Gus Van Sant
The wild side of the American Dream
Lauded for decades as a crucial auteur of American Independent Cinema, Gus Van Sant offers cinema drenched in Depth that pushes the limits of marginality and centralization.
An essential auteur in American Independent Cinema, Gus Van Sant was born and raised in Louisville, Kentucky. Interested in visual arts from a very young age, it was during his teenage years that he first held a camera and made a series of autobiographical short home movies on a Super-8. After entering the Rhode Island School of Design in 1970, he turned his focus toward cinema and away from (though never completely) other artistic expressions like painting and photography.
After spending some time in Europe, Van Sant entered the Los Angeles film industry as an assistant director to Ken Shapiro. It may be that the huge contrasts that exist in that California city were a source of inspiration for his interest in marginality: a core of oddity in the middle of the American Dream, lost youths and a vision of sexuality often linked to violence.
His first film, Mala Noche (1986), deals with a gay romance between a liquor salesman and some Mexican immigrants, highlighting the racial, sexual and age difficulties that often dictate love in our time. This film would attract the eyes of critics and film festivals that would notice for the first time a newfangled vision in the American film landscape.
Mala Noche would be followed by Drugstore Cowboy, based on an autobiographical novel by James Fogle. Starring Matt Dillon, Kelly Lynch, Heather Graham and William S. Burroughs, the film portrays a gang of drug addicts and has been well received by critics now and then. This tale about the marginal balances of American society was the film that would launch Van Sant to international fame. The same obsessions were portrayed in the lauded My Own Private Idaho (1991), starring ill-fated young actor River Phoenix and Keanu Reeves, who tell the story of two street prostitutes searching for an axis to their existence.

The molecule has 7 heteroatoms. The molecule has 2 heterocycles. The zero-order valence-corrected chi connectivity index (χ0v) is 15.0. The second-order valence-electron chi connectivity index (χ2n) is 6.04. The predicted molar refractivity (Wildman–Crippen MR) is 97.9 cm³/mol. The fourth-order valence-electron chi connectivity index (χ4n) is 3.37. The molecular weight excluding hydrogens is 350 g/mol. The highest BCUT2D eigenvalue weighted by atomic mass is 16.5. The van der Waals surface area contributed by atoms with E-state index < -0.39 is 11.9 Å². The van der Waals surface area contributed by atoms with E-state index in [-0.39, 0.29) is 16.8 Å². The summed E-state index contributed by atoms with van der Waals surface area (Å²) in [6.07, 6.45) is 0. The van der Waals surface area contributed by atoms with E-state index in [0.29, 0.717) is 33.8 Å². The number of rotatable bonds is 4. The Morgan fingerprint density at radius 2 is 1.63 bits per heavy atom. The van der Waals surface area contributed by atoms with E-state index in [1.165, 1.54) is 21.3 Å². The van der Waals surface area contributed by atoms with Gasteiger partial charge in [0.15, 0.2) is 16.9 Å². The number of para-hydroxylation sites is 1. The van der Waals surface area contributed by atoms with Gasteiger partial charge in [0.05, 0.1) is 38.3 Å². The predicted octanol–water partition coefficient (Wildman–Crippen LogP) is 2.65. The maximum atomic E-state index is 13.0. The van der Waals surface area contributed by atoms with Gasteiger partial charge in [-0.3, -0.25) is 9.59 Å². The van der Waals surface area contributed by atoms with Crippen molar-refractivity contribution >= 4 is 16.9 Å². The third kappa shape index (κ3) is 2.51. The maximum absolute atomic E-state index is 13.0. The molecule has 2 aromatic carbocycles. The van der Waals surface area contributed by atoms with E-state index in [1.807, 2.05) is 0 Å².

His film may look puzzling at first glance; Van Sant appears to be re-inventing his approach with each project, as if he were trying to rediscover how to make a movie with each step. After these initial successes, his career would continue with such disparate projects such as Good Will Hunting (1997), based on a screenplay by star Matt Damon and Ben Affleck (Academy-Award winner for Best Supporting Actor for the late great Robin Williams and Best Original Screenplay, nominated for Best Picture); the shot-for-shot remake of an Alfred Hitchcock classic (Psycho, 1998); and an exploration of the hours leading up to a Columbine-like school shooting Elephant (2003), for which he was awarded Best Director and Best Film at the Cannes Film Festival.
After his so-called “Death Trilogy” (made up of Gerry (2002), the already mentioned Elephant (2003) and Last Days (2005), all of which were inspired by true events), Van Sant would add another major critical success with his biopic Milk (2008), about gay activist and San Francisco City Supervisor Harvey Milk —the first openly-gay man elected the public office in California. This film won Academy Awards for Best Original Screenplay for Dustin Lance Black and Best Actor for its star Sean Penn, as well as a nomination for Best Picture.
In 2011, Restless, starring Mia Wasikowska and Henry Hopper, premiered at the Un Certain Regard section of the Cannes Film Festival. Don’t Worry, He Won’t Get Far on Foot (2018), based on the memories of cartoonist John Callahan and starring Joaquin Phoenix, premiered at the Sundance Film Festival, which is the latest film in a career that oozes a looseness and originality in contemporary cinema.
With a stable team of artists that have worked with him on most of his films, Gus Van Sant balances the center and the margins, the permanent search for novelty and the wires that move his obsessions from his first film to his last. Reality melts in a poetic amalgam with the emaciated images that can only come from the deepest fever dreams. The humanity in his vision and the endless curiosity for possibilities in cinema at its most intimate and evolving, make him an irreplaceable presence in the landscape of world cinema.
It is a great honor for the Guanajuato International Film Festival to pay tribute to this great filmmaker who has shown his ability to take us to unexpected places and make a work of art that is true to itself in spite of industrial ups and downs that offer a place of privilege to creativity, dreams, oddity and the most disturbing qualities of the moving image.